Starting to work on a new codebase is always exciting. You know your programming language, but you don't know the codebase. Getting up to speed is a challenge. And even a bigger challenge when your predecessor didn't leave a clean codebase. Hopefully you can use these tips and tricks to become that appreciated predecessor.
Language version constraints
Which language version do you need? Maybe it’s somewhere in a README file and hopefully that one is up-to-date. Not very reliable.
The dependency manager can help you with this. The language is a dependency of your app, like frameworks and packages. Add a version constraint to your dependency file. When you try to install the dependencies it will fail when the installed language version doesn’t match the constraints.
Composer supports both the language version and required extensions. Documentation
Yarn and NPM can do the same. Documentation
Getting code correctly on the right server(s) can be tricky. Doing it manually can easily cause errors. Especially when in a hurry. By automating it, a lot of risks can be eliminated. Even if it’s a small or old project. It greatly reduces the chance of having errors.
An example. One of our projects needs a
.htaccess file on a specific location. (It’s the best solution for this situation 🤷♂️) We created a separate deploy workflow for it. In this case the workflow file is way longer then the single file it deploys. But it’s a critical part of the system and nobody wants to think about it. So we automated it.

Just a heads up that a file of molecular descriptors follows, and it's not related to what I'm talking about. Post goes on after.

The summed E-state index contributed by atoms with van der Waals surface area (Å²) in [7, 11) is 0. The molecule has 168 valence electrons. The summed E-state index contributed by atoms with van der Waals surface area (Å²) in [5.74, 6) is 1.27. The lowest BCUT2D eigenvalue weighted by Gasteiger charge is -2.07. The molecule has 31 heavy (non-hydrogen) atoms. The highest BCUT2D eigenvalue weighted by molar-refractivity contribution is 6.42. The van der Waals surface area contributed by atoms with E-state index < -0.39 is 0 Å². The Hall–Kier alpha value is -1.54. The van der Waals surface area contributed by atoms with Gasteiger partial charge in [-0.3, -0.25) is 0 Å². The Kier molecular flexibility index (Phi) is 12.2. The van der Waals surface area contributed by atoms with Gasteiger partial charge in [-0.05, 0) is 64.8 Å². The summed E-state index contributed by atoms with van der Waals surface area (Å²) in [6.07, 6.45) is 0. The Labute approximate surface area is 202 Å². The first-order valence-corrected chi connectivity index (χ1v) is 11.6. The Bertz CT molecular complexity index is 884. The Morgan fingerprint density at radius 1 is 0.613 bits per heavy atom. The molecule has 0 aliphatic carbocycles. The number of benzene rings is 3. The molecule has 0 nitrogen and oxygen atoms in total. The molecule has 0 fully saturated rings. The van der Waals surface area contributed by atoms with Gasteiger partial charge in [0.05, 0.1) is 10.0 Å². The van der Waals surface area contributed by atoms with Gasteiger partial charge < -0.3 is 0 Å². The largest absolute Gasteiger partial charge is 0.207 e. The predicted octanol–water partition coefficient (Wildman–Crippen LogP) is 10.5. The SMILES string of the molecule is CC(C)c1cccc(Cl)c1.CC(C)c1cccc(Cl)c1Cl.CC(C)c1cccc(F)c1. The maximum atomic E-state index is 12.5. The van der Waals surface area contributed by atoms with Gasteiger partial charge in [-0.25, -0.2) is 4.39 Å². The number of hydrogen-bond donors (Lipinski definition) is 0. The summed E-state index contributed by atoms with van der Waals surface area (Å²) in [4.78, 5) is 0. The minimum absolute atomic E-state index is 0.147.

The tools we use:
- Deployer to deploy PHP projects.
- GitHub Actions to run the tools with workflows, triggered by events in GitHub like push and tag. How GRRR uses GitHub Actions
- Serverless to deploy Lambda functions.
- Bref to give Serverless PHP support.
- Terraform to manage infrastructure.
In 2020, we decided to use Prettier for our all codebases. It’s an opinionated code formatter, so take it or leave it. We took it because we prefer consistent code style over the ability to tweak code style. Or have code style rules that can’t be automatically enforced.
prettier --check . runs on every push and offloads code style responsibility from the developer to Prettier.
Static analysis tools can find issues in your code and help you to write more robust code. We use PHPStan for PHP projects. It runs on every push and fails when it finds issues.
Should you immediately get everything to the highest level? No, that’s not realistic and useful. Start with a low level. Overtime you can decide to set a higher level. We pick a level with a reasonable amount of errors, add them to an ignore file and fix them when we are working on the project.
For one big project we run PHPStan on level 7 with a baseline file that ignores 2500 errors. PHPStan generates that baseline file for us and when an ignored error doesn’t occur anymore it fails. So PHPStan enforces a clean list of ignored errors.
We wrote about PHPStan on this blog earlier.
Sort lists alphabetically
Sort lists of things in your codebase alphabetically. What are those “things”? You can think of constants, classes, routes, you name it. Very often those lists are sorted “logically”. But what is logical? It’s different for every developer. And it’s not always clear what the logic is. So sort them alphabetically. Add comments when more explanation is necessary.